The other villains make fun of Volcana and Molecule Man’s relationship. Arm in arm, the couple walk upon the members of the Wrecking Crew. Molecule Man tells Volcana how hard it was for him with people making fun of him all the time, and she tells him, Oh, you poor, poor boy! I wish I’s been there to help you!” As they approach the Wrecking Crew, Piledriver lets out a “moo” and informs the others, “Hey, here comes the milksop and his cow! Romeo and Guernsey!” Embedded within Piledriver’s statement is a commentary on Volcana’s appearance and Molecule Man’s demeanor. This is not the only instance where characters make derogatory comments about Volcana, and they ultimately work to reinforce supposedly uniform standards of beauty.
Upon hearing Pieldriver, Volcana wants to attack, but Molecule Man restrains her. They begin to walk away, and Piledriver throws another insult at them, calling the nerds. At this, Molecule Man and Volcana get ready to defend themselves. In one panel, we see Titania hiding behind a tree watching the fight. Volcana steps in front of Molecule Man and grabs Piledriver by the throat. To this, Titania thinks, “I can’t believe how Volcana mothers that little wimp!” Throughout Secret Wars, Volcana plays the role of the domestic helpmate to tee. She becomes, in essence, a mother figure to Molecule Man.
After Wolverine wounds Molecule Man, Volcana pleads with the Enchantress to teleport her to his side so she can help him. As she teleports into the room, Titania exclaims, “Girl, ever since we were kids back in Colorado you’ve done a lit of stupid things over a lot of wimpy mama’s boys, but this takes the cake!” To Titania, Volcana mother’s Molecule Man, putting his needs above her own. Volcana runs to Molecule Man and holds his head, all the while telling him she will keep him warm till they can get to Dr. Doom for help.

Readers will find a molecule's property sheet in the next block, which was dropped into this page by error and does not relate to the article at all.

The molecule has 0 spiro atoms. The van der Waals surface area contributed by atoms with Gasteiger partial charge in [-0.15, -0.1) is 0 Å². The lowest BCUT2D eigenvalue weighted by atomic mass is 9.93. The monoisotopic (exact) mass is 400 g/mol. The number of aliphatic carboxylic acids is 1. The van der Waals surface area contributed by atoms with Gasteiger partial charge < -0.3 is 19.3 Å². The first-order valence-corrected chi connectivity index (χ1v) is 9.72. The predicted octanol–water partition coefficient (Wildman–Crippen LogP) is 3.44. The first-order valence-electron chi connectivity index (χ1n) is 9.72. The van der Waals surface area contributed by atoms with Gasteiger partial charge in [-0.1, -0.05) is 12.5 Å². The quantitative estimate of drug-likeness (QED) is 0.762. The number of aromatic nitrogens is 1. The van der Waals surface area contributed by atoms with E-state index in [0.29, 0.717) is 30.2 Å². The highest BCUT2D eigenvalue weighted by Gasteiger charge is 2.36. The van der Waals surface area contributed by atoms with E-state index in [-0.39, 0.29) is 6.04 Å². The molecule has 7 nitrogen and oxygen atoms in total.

Over the course of the series, Volcana constantly dotes on Molecule Man. While we do not see domestic scenes between the two, she becomes a submissive helpmate to Molecule Man. It’s not too far of a stretch to envision her in the role of a loyal housewife maintaining the domestic space for Molecule Man. The whole relationship plays into the fantasies of the readers. In many ways, Molecule Man can be seen as a stand in for the readers, if we buy into stereotypes about comic book readers. He’s short, insecure, and picture himself as unable to do anything of value. Even with these feelings, he experiences love with Volcana, and she bolsters his confidence.
Ultimately, Volcana, through her support, becomes the woman in the background as Molecule Man increases in relevance. In this manner, her identity gets subsumed within his own rise. By placing such a focus on Molecule Man, she denies herself her own identity and growth. This does not change throughout Secret Wars, and as a result, the relationship, like the initial panels with Titania, reinforces a patriarchal structure, privileging the male position.
There is much more that could be said here. But, I do not have the space. W hat are your thoughts? As usual, let me know in the comments below, and make sure to follow me on Twitter at @silaslapham.